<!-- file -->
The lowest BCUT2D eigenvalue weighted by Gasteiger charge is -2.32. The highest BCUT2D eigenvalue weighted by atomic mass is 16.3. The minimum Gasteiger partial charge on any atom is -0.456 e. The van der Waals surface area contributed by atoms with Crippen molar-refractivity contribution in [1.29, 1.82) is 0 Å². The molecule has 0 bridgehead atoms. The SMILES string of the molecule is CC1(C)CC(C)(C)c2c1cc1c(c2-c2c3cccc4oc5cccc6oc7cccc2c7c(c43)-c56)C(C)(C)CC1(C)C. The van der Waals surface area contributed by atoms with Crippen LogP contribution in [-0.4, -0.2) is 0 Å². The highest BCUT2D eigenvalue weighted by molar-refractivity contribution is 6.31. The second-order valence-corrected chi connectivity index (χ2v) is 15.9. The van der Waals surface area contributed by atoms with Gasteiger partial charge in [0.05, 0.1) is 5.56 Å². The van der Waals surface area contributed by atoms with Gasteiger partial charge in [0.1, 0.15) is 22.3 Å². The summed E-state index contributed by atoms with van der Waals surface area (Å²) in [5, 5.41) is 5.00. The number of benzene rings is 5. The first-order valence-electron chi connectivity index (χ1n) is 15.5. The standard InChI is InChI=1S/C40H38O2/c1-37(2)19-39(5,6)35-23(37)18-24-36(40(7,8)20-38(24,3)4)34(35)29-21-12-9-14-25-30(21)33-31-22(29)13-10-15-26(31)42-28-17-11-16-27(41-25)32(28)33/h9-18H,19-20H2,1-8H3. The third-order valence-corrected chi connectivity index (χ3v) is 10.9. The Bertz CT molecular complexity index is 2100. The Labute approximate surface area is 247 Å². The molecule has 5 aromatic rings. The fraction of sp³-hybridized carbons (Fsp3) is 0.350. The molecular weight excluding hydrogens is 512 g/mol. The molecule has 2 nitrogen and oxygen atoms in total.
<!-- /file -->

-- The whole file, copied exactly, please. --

The lowest BCUT2D eigenvalue weighted by Gasteiger charge is -2.32. The highest BCUT2D eigenvalue weighted by atomic mass is 16.3. The minimum Gasteiger partial charge on any atom is -0.456 e. The van der Waals surface area contributed by atoms with Crippen molar-refractivity contribution in [1.29, 1.82) is 0 Å². The molecule has 0 bridgehead atoms. The SMILES string of the molecule is CC1(C)CC(C)(C)c2c1cc1c(c2-c2c3cccc4oc5cccc6oc7cccc2c7c(c43)-c56)C(C)(C)CC1(C)C. The van der Waals surface area contributed by atoms with Crippen LogP contribution in [-0.4, -0.2) is 0 Å². The highest BCUT2D eigenvalue weighted by molar-refractivity contribution is 6.31. The second-order valence-corrected chi connectivity index (χ2v) is 15.9. The van der Waals surface area contributed by atoms with Gasteiger partial charge in [0.05, 0.1) is 5.56 Å². The van der Waals surface area contributed by atoms with Gasteiger partial charge in [0.1, 0.15) is 22.3 Å². The summed E-state index contributed by atoms with van der Waals surface area (Å²) in [5, 5.41) is 5.00. The number of benzene rings is 5. The first-order valence-electron chi connectivity index (χ1n) is 15.5. The standard InChI is InChI=1S/C40H38O2/c1-37(2)19-39(5,6)35-23(37)18-24-36(40(7,8)20-38(24,3)4)34(35)29-21-12-9-14-25-30(21)33-31-22(29)13-10-15-26(31)42-28-17-11-16-27(41-25)32(28)33/h9-18H,19-20H2,1-8H3. The third-order valence-corrected chi connectivity index (χ3v) is 10.9. The Bertz CT molecular complexity index is 2100. The Labute approximate surface area is 247 Å². The molecule has 5 aromatic rings. The fraction of sp³-hybridized carbons (Fsp3) is 0.350. The molecular weight excluding hydrogens is 512 g/mol. The molecule has 2 nitrogen and oxygen atoms in total.